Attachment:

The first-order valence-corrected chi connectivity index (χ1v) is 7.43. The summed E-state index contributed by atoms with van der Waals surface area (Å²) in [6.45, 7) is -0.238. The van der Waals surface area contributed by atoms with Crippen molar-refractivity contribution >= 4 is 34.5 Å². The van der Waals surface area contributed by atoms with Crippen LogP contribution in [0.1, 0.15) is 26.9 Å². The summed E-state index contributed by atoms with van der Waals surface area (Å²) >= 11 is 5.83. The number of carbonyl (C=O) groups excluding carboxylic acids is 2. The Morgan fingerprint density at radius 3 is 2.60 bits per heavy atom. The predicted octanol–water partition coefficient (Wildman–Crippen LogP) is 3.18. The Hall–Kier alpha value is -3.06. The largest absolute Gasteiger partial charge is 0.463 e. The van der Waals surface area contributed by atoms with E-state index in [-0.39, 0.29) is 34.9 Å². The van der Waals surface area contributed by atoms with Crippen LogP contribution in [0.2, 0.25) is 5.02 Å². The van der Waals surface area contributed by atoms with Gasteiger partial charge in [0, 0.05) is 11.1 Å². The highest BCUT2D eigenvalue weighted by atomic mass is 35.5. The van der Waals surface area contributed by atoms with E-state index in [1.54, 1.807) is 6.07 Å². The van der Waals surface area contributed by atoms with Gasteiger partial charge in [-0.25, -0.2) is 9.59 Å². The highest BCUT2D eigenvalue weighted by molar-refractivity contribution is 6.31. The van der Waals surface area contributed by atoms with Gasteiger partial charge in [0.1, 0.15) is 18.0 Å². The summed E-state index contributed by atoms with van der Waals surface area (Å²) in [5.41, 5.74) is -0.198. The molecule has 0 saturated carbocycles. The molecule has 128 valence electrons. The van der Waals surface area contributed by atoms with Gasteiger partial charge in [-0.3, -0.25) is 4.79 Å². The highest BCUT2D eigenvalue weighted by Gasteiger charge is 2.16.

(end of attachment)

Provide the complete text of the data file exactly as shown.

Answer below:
The first-order valence-corrected chi connectivity index (χ1v) is 7.43. The summed E-state index contributed by atoms with van der Waals surface area (Å²) in [6.45, 7) is -0.238. The van der Waals surface area contributed by atoms with Crippen molar-refractivity contribution >= 4 is 34.5 Å². The van der Waals surface area contributed by atoms with Crippen LogP contribution in [0.1, 0.15) is 26.9 Å². The summed E-state index contributed by atoms with van der Waals surface area (Å²) >= 11 is 5.83. The number of carbonyl (C=O) groups excluding carboxylic acids is 2. The Morgan fingerprint density at radius 3 is 2.60 bits per heavy atom. The predicted octanol–water partition coefficient (Wildman–Crippen LogP) is 3.18. The Hall–Kier alpha value is -3.06. The largest absolute Gasteiger partial charge is 0.463 e. The van der Waals surface area contributed by atoms with E-state index in [-0.39, 0.29) is 34.9 Å². The van der Waals surface area contributed by atoms with Crippen LogP contribution in [0.2, 0.25) is 5.02 Å². The van der Waals surface area contributed by atoms with Gasteiger partial charge in [0, 0.05) is 11.1 Å². The highest BCUT2D eigenvalue weighted by atomic mass is 35.5. The van der Waals surface area contributed by atoms with E-state index in [1.54, 1.807) is 6.07 Å². The van der Waals surface area contributed by atoms with Gasteiger partial charge in [-0.25, -0.2) is 9.59 Å². The highest BCUT2D eigenvalue weighted by molar-refractivity contribution is 6.31. The van der Waals surface area contributed by atoms with Gasteiger partial charge in [0.1, 0.15) is 18.0 Å². The summed E-state index contributed by atoms with van der Waals surface area (Å²) in [5.41, 5.74) is -0.198. The molecule has 0 saturated carbocycles. The molecule has 128 valence electrons. The van der Waals surface area contributed by atoms with Gasteiger partial charge in [-0.3, -0.25) is 4.79 Å². The highest BCUT2D eigenvalue weighted by Gasteiger charge is 2.16.